Adam Sharp, of Maryland-based Sharp SEO, actually read through the Justice Deptartment's Google subpoena. He posted a blog entry excerpting and linking to the actual Google subpoena which is, in turn, hosted on Ziff-Davis' website:
In Google’s understanding, Defendant would use the one million URLs requested from Google to create a sample world-wide web against which to test various filtering programs for their effectiveness. Google objects to Defendant’s view of Google’s highly proprietary search database—the primary reason for the company’s success—as a free resource that Defendant can access and use, some levels removed, to formulate its own defense.
Now here's my take on Internet privacy.
Astute readers may notice that Sharp's blog has no link to biographical information, nor does his "under construction" corporate site. Really astute readers will notice that he has a link to my blog entry on this topic and figure out how I knew about his blog.
When Sharp linked his blog to mine, our blog engines shook hands, and my blog engine made a log entry commemorating the event. I saw the log entry and clicked on the referring link to find out who was linking to me. I expect he's going to do exactly the same thing in reverse shortly after I hit the "Post to Weblog" button.
Since I wanted to link back to his blog, I wanted to give him proper attribution. I haven't written for a newspaper since college, but I like to think I still retain some journalistic sense about sourcing my material. So I first looked on his blog for an "About" page or some other identifying material. Finding none, I browsed to his corporate website and found the "under construction" page. No info there.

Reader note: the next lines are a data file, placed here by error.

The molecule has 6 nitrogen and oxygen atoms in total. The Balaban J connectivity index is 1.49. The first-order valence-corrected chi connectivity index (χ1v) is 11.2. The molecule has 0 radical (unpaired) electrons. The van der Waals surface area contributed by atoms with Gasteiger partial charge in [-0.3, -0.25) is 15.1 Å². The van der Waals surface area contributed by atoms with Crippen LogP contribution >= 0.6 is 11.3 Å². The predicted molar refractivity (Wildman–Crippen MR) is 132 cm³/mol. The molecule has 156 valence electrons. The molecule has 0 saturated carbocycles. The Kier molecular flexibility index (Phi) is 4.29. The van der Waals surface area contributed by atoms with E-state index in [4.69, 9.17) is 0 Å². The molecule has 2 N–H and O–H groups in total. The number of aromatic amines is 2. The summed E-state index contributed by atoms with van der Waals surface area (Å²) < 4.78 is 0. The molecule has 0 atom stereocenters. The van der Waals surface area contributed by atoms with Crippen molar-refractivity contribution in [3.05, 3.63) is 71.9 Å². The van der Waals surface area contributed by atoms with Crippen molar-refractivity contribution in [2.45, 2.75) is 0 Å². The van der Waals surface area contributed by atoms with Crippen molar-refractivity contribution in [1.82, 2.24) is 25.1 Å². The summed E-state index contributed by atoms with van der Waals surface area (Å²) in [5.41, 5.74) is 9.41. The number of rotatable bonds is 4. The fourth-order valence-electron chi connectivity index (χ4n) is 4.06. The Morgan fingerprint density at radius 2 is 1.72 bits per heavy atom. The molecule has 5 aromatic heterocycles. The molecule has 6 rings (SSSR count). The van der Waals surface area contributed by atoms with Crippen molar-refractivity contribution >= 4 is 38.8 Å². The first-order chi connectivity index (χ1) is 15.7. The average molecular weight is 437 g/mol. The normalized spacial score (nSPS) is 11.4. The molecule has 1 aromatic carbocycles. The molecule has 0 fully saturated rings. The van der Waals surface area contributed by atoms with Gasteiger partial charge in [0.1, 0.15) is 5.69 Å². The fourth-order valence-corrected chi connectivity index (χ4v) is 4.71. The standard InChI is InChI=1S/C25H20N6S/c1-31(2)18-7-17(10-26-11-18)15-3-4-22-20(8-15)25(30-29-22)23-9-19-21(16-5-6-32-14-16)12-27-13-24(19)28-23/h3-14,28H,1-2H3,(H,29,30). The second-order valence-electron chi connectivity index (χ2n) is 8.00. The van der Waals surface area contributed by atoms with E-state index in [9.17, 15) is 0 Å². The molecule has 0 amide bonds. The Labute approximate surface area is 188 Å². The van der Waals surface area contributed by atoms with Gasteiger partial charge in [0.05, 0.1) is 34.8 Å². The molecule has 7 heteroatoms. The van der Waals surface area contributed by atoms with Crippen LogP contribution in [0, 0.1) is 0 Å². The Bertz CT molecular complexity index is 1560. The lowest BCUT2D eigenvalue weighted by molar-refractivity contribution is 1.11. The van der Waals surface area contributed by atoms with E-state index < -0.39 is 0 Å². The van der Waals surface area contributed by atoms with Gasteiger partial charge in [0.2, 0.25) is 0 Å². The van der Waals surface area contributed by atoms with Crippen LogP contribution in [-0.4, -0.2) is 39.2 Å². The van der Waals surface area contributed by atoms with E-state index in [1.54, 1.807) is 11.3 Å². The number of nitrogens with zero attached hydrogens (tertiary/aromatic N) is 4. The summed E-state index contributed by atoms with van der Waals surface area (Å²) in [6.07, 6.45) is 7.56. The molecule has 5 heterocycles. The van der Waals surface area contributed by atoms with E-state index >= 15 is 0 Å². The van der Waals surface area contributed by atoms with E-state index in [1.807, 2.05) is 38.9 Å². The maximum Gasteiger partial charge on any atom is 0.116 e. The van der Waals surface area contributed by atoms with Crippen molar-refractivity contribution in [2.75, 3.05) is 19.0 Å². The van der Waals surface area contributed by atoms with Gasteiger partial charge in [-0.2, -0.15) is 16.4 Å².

Next, I ran a WHOIS query on his domain name, and got exactly what I wanted: his name and state of residence, which is sufficient for proper attribution.
(I also found out, in preparing this post, that my own registration is quite out-of-date. My apologies to any stalkers who have wasted time lurking in the wrong place.)
My point is this: Privacy on the Web is difficult to maintain. You have to take active steps to limit what people can find out about you, especially where public databases like the Internet registry are concerned. And, every Website you visit logs your IP address, browser, referring page (where you were when you clicked on the Website's own link), and click-stream (how much time you spent viewing each page, and in what order you viewed them).
That said, if someone wants to find you, they will. The Internet doesn't really make that any easier than it was 30 years ago when most people could be found by calling 411. Oh wait: most people can still be found through 411. Never mind then.
We as a people have always given up certain kinds of privacy as a cost of having an open society. Ours was the first country where land records were made public, the better to have good title to property, which helps everyone. Corporate documents, including personal information about coporate ownership, is public information: it encourages corporate responsibility, among other things.
The Internet is the same. You get all this information at your fingertips, but in order to give it to you, the provider needs to know where to send it (your IP address) and how (your browser type). If you want to have your own piece of the Internet, you need to tell some registrar somewhere who you are—at the very least so you can pay the registrar.
This is a complicated topic on which I will write more after I shovel the walk.